(April 1) OXNARD, Calif. — An Oxnard-area couple who opened a strawberry growing and brokerage business have left behind a trail of unpaid bills and angry creditors, all of whom want to know what happened to more than $30 million that was invested in the business.

Investors are accusing Brenda and Dennis Willingham of having solicited cash from them in 1999 and 2000 based on a promise of quick returns on their investment.

The Willinghams filed for Chapter 7 bankruptcy Nov. 15, claiming assets of only $1.06 million. Creditors claim that the couple owes more than $33 million — an attorney involved in one of dozens of pending lawsuits against the Willinghams says that the list of creditors contains more than 500 names of individuals and businesses. “They appeared to be on the up and up,” said Charlie Staka, a salesman with Watsonville-based Pacific Gold Farms Inc. “We sold them some fruit, and they never paid.”

According to the Ventura County Star, nearly 40 civil suits have been filed in Ventura and Santa Barbara counties. Plaintiffs in a number of those suits say the Willinghams offered them returns of more than 50% on investments in their businesses.

The amounts of investments, the Star noted, citing court records, have ranged from several thousand to more than $1 million. The Willinghams have denied the charges, claiming they have made earnest efforts to pay creditors and were forced to file for bankruptcy to protect their personal property, which includes a home worth nearly $1 million in Ventura.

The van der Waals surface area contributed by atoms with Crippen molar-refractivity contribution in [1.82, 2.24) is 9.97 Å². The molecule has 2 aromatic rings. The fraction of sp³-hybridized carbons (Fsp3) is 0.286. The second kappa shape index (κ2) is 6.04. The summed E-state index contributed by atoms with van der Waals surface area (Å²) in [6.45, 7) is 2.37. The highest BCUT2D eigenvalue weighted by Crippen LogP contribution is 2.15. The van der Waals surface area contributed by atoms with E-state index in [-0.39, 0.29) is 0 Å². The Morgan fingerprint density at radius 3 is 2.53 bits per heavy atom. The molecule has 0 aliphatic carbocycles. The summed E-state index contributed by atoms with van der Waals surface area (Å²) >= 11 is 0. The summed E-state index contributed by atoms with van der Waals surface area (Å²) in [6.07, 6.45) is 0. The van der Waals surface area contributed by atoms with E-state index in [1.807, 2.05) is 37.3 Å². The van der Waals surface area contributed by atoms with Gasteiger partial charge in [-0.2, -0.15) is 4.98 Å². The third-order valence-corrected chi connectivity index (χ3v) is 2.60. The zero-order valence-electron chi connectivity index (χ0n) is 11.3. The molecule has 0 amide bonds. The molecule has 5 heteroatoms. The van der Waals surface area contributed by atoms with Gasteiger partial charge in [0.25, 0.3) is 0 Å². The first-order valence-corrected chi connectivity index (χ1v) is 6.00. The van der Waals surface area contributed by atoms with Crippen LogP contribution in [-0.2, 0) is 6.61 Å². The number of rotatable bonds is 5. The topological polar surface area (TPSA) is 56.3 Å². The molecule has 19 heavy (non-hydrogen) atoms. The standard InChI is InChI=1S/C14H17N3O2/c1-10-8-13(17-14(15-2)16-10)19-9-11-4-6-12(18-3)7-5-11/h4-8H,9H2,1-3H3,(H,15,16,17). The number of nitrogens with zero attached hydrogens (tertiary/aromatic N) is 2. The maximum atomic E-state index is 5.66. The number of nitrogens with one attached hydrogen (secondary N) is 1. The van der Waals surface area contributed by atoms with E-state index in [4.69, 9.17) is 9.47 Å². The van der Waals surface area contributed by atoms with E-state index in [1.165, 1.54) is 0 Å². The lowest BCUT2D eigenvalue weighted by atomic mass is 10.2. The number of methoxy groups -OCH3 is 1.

Creditors accuse the Willinghams of having committed fraud and say that the couple does not deserve to have their debts canceled. The creditors want the bankruptcy case dismissed so that their civil suits can proceed.

The fraud division of the Ventura County District Attorney’s Office also is reviewing investor complaints.

Attempts to reach the Willinghams were unsuccessful. Telephone calls to their attorney, Anson Whitfield of Oxnard, were not returned.

Plaintiffs say Brenda Willingham encouraged people to invest and to enlist their friends and relatives to join them in backing one or more of the couple’s businesses, which are said to include Willingham Farms, a strawberry-growing operation on lands leased from Herrera Farms in Santa Maria, and Sunshine Fresh Produce, a brokerage in Oxnard.

Brenda Willingham has said in a deposition that she sought out investors to buy and sell fruit and compensated investors based on margins and how long investors opted to leave funds in the system.

Brian Condon, a Los Angeles attorney who is representing several plaintiffs in suits against the Willinghams, said the plan amounted to nothing more than a Ponzi scheme, with money from subsequent investors funneled to earlier investors.

“It was a scheme where money would go out but basically as a confidence builder, as we’d call it,” Condon said. “This money has been collected over a long period of time, and people did receive some money and induced friends and relatives to put money in. Huge sums of money were eventually collected. That’s what the bankruptcy schedule shows. There’s $33 million owed to people, and nobody can explain what happened or where the money was lost.”

Condon said that returns, if there were any, came back to investors primarily in the form of promissory notes.

“They get a piece of paper that would say their investment has grown to this amount and that you can take this profit and invest it further,” Condon said. “There are thousands of those pieces of paper.”

Investors concurred with that scenario.